But there was no one else, so she carried on as best she could. The drivers called out the start of the morning’s journey, and Abby sighed and jogged back toward the wagon Carver was kept in. He was unconscious, but she fell back into her healer persona anyway. It was impossible to imagine caring for him without it. She replaced the lukewarm cloth wrapped around his head, never thinking that it was a poor alternative for a cold compress. There was no consideration that any comfort she could provide was comparable to a drop against the tidal wave of his constant, unending pain.
She was forced to tear a piece of cloth—silk, maybe—that had been meant for trade in order to give Carver a fresh bandage. One of the traders had complained about the loss, but Ella had taken care of that particular problem. The shouting provided a good outlet for her negative emotions.
A brief glow of satisfaction smoldered within her when she saw that the wagons were moving faster than the day before, like a reward for a job accomplished. Then she glanced down at the sick old man, and her mask slipped. The severity of his condition crashed down on her. Even in his sleep he was breathing heavily, and the sweat was shining on his forehead. He’d been unconscious for more than half of the previous day, and when he did awake, his eyes had been glassy and dull. Abby had no idea what resources they had access to in Darkend, but saving him would take a miracle.
After a moment her mask fell back into place and the turmoil of her thoughts ceased. It stayed in place for the rest of the day, which she remembered later only as a haze of tiredness. Roz was capable of changing her own bandages by now, so Carver was her full-time and only responsibility. She did her best to not only care for him, but to create jobs for Ella and Angela to aid her. It was Adriana’s voice that reminded her that making friends and family feel useful, if possible, was a worthwhile endeavor. Although he didn’t improve, Carver also failed to worsen by the day’s end when Abby had to collapse into a bag, unable to even keep up the pretense that she was still capable of caring for him without rest. Her sleep was—thankfully—without dreams.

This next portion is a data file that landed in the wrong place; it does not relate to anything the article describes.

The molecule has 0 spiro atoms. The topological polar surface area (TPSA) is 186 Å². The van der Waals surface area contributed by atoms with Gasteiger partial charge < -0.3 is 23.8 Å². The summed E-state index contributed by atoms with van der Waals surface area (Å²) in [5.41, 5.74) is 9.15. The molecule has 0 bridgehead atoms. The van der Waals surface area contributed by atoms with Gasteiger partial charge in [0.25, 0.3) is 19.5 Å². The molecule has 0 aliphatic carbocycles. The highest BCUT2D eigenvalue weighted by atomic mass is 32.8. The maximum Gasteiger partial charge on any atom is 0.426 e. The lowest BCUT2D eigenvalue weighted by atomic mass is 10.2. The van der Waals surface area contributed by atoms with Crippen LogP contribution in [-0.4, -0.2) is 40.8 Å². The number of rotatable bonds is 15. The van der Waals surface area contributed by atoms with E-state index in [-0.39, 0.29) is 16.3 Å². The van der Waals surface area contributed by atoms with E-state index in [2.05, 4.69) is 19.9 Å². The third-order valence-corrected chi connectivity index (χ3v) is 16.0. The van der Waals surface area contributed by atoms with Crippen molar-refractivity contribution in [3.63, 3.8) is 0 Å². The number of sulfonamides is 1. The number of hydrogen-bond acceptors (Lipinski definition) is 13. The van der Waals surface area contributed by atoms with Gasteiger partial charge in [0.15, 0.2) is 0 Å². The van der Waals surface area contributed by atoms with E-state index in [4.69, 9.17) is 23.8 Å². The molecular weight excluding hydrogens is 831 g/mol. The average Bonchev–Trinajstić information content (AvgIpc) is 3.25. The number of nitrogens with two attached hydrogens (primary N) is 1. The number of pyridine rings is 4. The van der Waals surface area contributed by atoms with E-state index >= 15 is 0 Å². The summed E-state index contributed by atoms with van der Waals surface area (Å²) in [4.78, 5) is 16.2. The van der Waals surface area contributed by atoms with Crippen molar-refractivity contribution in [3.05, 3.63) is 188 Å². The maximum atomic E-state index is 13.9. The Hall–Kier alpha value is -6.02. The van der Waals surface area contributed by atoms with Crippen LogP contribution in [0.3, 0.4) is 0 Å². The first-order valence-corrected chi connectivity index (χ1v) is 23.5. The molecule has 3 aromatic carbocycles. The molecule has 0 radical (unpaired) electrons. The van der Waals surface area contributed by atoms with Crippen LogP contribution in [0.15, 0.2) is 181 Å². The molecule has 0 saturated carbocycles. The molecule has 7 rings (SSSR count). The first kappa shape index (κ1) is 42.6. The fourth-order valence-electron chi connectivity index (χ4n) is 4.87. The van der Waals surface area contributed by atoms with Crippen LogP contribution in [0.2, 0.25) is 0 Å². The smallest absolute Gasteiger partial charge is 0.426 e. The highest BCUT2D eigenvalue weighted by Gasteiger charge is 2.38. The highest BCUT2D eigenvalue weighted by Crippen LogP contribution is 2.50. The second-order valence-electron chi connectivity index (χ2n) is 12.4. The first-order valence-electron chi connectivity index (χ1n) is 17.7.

Abby, without a mask, felt a little more optimistic when she awoke the next morning. A night’s sleep did much to improve her outlook, as did a quick meal of a leftover deer some of the guards had hunted the previous day. Her spirits were buoyed as she returned to the back of the wagon where Carver stayed.
They would have plummeted immediately when she was met by Ella at his bedside, had the mask of the healer not already been in place.
“I think he’s worse,” the trader said, glancing toward her father. “He was talking in his sleep last night and thrashing around, even with his leg.”
Abby saw that the old man did look paler than he had the previous day, and he was sweating through his sheets. She could feel the heat radiating from his wound even through the bandage. Gravely, she looked at Ella.